According to a federal criminal Information filed August 11, 2011, Jihan S. Cover, 33, of Arden, N.C., worked as a purchasing agent with the National Institutes of Health (NIH), National Cancer Institute (NCI), a subdivision of the Department of Health and Human Services (HHS), during which time her job was to procure items and services for NIH/NCI using assigned government credit cards or purchase cards. The Information alleges that between June 2009 and December 2010, Cover used NIH/NCI purchase cards to engage in 250 unauthorized personal transactions totaling approximately $114,494.
On August 22, 2011, Cover pleaded guilty in federal court in the Western District of North Carolina to one count of theft of government property.
In her plea, Cover admitted to at least 170 personal purchases totaling approximately $16,000 from Amazon.com for toys, exercise equipment, books, clothes and other personal items, virtually all of which were shipped to her personal residence. Also, Cover admitted to using the purchase cards to pay off more than $29,000 in personal cash-advance and payday-loan balances, plus another $47,000 in payments to personal PayPal.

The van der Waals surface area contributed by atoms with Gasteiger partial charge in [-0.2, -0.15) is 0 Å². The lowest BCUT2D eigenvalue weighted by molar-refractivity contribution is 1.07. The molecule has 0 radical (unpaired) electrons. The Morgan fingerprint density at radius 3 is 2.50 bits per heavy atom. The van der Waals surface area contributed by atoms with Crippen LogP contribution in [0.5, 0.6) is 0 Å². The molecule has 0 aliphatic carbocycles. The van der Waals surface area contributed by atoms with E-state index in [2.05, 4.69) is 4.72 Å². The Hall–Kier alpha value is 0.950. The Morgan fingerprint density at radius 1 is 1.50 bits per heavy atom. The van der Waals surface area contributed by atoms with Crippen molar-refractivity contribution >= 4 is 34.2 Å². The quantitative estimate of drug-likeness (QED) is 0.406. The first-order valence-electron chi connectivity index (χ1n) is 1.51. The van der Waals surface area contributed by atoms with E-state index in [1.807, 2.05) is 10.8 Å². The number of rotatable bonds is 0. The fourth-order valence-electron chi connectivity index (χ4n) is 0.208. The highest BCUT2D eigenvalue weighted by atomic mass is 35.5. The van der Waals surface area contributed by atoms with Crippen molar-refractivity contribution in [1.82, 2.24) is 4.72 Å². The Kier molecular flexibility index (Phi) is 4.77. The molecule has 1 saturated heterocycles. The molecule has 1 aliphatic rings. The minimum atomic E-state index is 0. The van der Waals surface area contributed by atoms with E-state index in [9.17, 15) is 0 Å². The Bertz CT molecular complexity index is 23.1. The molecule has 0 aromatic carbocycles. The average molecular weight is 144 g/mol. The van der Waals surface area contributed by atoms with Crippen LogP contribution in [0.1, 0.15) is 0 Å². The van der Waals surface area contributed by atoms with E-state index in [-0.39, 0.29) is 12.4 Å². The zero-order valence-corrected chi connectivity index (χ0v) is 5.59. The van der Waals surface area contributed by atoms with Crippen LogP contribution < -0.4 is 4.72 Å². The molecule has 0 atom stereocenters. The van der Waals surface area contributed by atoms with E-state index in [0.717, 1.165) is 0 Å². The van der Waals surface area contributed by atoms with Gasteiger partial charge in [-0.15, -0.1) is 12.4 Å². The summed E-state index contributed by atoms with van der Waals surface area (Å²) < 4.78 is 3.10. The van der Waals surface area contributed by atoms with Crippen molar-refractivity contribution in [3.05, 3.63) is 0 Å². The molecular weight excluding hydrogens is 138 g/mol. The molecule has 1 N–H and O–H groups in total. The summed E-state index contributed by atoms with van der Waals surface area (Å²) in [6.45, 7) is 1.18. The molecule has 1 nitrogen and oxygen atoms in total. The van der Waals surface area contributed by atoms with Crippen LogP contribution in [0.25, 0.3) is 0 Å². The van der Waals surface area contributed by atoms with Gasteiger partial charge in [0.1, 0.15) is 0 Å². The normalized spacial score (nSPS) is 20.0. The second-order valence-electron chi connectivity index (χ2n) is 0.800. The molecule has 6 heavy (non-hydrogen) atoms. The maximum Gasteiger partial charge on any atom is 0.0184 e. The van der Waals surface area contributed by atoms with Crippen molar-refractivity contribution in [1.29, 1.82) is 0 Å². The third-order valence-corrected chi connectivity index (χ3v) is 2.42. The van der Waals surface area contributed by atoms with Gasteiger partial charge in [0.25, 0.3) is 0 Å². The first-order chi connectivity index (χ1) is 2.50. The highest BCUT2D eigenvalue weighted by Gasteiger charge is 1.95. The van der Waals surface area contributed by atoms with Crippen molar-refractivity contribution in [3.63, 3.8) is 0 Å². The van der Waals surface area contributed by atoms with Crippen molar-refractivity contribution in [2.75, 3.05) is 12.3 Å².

Cover attempted to conceal her actions by submitting dispute forms to the bank servicing her purchase cards. In those fabricated disputes, Cover falsely claimed that she did not recognize or authorize certain charges.
Moreover, Cover now admits that when her criminal conduct fell under suspicion, she lied to investigators. Initially, Cover claimed to have been a victim of identity theft; and subsequently, she falsely claimed to have reimbursed from her bank account the purchase cards transactions at issue.
Cover faces up to 10 years in prison, a $250,000 fine, and a forfeiture of $114,494.
In the ongoing debate about government runaway spending, it is important to recognize the enormous waste and corruption that is embedded in local, state, and federal agencies. Before raising taxes, government needs to come to grips with the loss of dollars that is daily flushed down the toilet of theft, bribery, kick-backs, bid rigging, and incompetency. More rigorous checks and balances must be implemented to confirm that tax revenues are being spent judiciously and fraud is aggressively rooted out of the system.
Although it is encouraging to learn that a thief such as Cover was uncovered and brought to justice, undoubtedly there are more corrupt government employees stealing taxpayers' dollars - and there are also many outside vendors and servicer providers who abuse the system through bid rigging, pay-offs, and padded bills.